Crabs brandishing watermelon slices

The biscornu saga continues. I’ve acquired some new patterns, including Barbara Ana’s “Summer Biscornu.” It features crabs waving watermelon slices around. I had doubts about buying this one — mostly because I hate seagulls. Where I’m from, we call them “rats with wings.” I’ve made pretend they aren’t “dirty birds” and that seems to be working.

Anecdote: I grew up in southern Maine, on the coast. Down the street from our house was a diner called “The Seagull Diner.” We locals used to call it “The Dirty Bird.” These days, the diner is gone. I think the whole time that place was open for business no member of my family — or I — ate anything from there. When we didn’t have a phone we used the pay phone there, though. So, a diner only useful for its phone booth in the times predating cellular service.

Anyway, the crabs are really funny, which also makes me forget about the seagulls. I’m enjoying the new lugana fabric I’ve acquired. It makes stitching so much easier because it’s very stiff.

summer

This is “biscornu conveyor belt” number 3. The first two are filled with winter and spring biscornus and waiting to be ironed, cut and sewn together.

So far I have one spring, two winter, and almost half of a summer biscornu. My goal is to make two of each of the spring, winter, and summer ones so I can keep one of each and give the others away. I already have the autumn biscornu for my own collection so I’ll make just one of those to give away.

I bought two other biscornu patterns by Tiny Modernist: The “Butterfly Biscornu” and “Cassette Biscornu.” These will also be made as gifts for others. I already bought the thread for them so I suppose I’m as enthusiastic as usual.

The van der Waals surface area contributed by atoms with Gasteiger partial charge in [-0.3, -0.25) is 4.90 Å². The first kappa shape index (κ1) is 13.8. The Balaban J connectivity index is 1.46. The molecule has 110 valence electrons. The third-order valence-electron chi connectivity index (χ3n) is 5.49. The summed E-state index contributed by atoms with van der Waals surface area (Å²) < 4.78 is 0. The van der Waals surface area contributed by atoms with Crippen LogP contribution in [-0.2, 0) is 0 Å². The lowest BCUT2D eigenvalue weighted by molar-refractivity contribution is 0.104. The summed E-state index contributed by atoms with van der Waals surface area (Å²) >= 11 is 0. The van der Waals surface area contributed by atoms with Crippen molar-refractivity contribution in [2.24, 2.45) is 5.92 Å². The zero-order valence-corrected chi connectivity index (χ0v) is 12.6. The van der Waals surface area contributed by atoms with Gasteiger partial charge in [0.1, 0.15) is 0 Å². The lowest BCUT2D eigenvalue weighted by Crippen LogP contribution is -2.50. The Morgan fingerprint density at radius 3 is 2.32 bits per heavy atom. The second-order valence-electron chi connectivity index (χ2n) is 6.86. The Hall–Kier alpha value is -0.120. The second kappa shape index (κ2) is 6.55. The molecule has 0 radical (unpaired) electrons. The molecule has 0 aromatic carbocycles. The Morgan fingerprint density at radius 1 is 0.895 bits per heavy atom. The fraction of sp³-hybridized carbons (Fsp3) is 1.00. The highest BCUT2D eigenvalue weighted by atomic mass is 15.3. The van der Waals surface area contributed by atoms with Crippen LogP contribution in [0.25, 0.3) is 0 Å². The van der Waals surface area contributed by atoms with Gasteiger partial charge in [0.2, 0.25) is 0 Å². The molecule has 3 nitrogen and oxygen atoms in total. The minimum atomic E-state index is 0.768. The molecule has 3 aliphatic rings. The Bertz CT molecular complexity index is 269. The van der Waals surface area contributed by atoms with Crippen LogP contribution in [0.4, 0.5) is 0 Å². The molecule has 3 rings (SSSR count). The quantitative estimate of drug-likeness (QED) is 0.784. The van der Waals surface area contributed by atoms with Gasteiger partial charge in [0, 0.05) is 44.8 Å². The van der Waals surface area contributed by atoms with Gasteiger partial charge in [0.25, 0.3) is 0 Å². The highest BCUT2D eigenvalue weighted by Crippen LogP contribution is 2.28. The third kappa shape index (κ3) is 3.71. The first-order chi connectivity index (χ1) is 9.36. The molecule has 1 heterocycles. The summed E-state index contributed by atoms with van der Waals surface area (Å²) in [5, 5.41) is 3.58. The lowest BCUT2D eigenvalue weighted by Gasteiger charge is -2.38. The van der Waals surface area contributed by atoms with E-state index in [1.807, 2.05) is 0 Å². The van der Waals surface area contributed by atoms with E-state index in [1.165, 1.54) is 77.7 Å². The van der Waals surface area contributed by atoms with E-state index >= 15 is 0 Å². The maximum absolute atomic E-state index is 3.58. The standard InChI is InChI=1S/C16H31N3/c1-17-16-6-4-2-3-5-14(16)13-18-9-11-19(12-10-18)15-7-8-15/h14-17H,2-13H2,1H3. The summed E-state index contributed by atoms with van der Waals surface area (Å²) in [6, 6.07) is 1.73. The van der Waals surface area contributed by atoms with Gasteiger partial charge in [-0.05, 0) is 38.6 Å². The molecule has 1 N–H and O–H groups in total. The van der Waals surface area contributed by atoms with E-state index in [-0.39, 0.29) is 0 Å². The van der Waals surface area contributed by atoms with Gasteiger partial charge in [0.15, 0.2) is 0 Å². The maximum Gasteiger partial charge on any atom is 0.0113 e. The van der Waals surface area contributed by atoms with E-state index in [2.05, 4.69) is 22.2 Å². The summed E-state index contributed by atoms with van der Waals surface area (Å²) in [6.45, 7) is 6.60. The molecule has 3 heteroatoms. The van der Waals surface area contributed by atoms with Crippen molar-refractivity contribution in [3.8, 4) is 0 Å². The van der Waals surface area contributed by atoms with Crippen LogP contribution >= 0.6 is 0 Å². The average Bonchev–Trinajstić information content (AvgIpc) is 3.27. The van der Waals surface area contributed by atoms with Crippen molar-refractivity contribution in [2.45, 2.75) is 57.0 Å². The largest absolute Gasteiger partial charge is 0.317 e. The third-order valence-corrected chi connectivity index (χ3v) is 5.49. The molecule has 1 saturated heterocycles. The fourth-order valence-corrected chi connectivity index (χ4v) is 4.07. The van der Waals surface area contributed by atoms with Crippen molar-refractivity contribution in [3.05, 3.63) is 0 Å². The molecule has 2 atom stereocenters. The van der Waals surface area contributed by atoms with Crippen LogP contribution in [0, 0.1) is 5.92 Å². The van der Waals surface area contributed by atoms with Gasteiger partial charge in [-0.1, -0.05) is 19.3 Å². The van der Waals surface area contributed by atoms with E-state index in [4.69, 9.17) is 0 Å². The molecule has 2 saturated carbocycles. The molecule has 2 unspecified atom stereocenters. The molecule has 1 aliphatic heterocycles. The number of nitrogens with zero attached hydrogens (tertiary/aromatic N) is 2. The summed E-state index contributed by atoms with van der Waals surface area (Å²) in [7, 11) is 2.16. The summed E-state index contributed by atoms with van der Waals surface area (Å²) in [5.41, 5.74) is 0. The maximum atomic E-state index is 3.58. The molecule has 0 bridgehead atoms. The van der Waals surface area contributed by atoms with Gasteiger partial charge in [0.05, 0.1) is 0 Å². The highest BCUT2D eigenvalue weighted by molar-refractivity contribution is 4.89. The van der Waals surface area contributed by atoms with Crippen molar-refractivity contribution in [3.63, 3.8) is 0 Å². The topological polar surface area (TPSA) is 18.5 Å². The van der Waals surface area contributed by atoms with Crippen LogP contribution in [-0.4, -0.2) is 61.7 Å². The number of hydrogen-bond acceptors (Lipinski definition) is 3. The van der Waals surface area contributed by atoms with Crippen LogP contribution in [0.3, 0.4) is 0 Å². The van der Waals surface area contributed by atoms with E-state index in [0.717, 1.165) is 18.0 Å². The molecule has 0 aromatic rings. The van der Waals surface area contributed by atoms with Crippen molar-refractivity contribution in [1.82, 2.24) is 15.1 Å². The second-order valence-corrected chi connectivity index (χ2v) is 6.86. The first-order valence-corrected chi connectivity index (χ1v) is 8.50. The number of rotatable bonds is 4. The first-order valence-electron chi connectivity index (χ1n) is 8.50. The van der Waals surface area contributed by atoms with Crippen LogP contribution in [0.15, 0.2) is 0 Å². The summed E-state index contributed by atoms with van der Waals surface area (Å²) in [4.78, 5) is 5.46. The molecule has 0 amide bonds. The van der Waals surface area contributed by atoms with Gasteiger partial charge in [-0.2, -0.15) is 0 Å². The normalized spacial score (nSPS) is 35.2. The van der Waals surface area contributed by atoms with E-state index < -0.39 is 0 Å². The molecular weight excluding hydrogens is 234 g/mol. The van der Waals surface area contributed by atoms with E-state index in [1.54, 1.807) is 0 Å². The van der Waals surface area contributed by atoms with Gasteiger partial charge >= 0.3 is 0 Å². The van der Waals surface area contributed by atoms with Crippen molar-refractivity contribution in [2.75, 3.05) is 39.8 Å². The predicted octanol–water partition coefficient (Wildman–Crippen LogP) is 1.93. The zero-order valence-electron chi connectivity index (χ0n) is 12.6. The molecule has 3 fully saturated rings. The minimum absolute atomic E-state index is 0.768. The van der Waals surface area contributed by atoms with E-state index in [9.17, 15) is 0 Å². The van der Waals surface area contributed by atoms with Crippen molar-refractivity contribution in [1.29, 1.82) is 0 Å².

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SAL Update: “Pandora’s Box”

If you’ve been reading my blog, you know I’ve been traveling back and forth between Valladolid (where I live) and Madrid (yes, the capital of Spain). Thanks to high-speed rail it’s just an hour to get there and another hour to get back. However, RENFE (the name of Spain’s public train company) can’t provide me with the time and comfort required to stitch away on a 20″ frame. The passengers sitting next to me would not tolerate me smacking them in the face with it as I swung it this way and that to grab another length of thread or bury an end or two. As you might recall from my last update, I had finished a square and maybe two rows of the next square. Now, that “next square” has a few more rows added to it. That’s about it.

Photo Jul 07, 20 59 19

Another thing you might be able to deduce if you read my blog regularly is: This summer is such a huge crafting disappointment for me. I’m very thankful, though, that this summer is most definitely not a disappointment at all. In fact, it’s a wonderful summer. I just had stitchy plans. I wanted to thread crochet and cross stitch a lot more than I am doing. I am confident that the train trips will stop soon, which is wonderful. I really want to work on Pandora’s Box more. I actually miss stitching on it regularly.

The traveling has allowed me to cross stitch smaller projects and soon I’ll have some photos of my “biscornu conveyor belts.” That’s right, it’s now plural, meaning there’s more than one. It’s easy to tote a smaller frame around, thankfully!

You should definitely check out what other SAL participants are up to. A lot of them aren’t caught up in the high-speed rail dimension I was sucked into.

Still traveling back and forth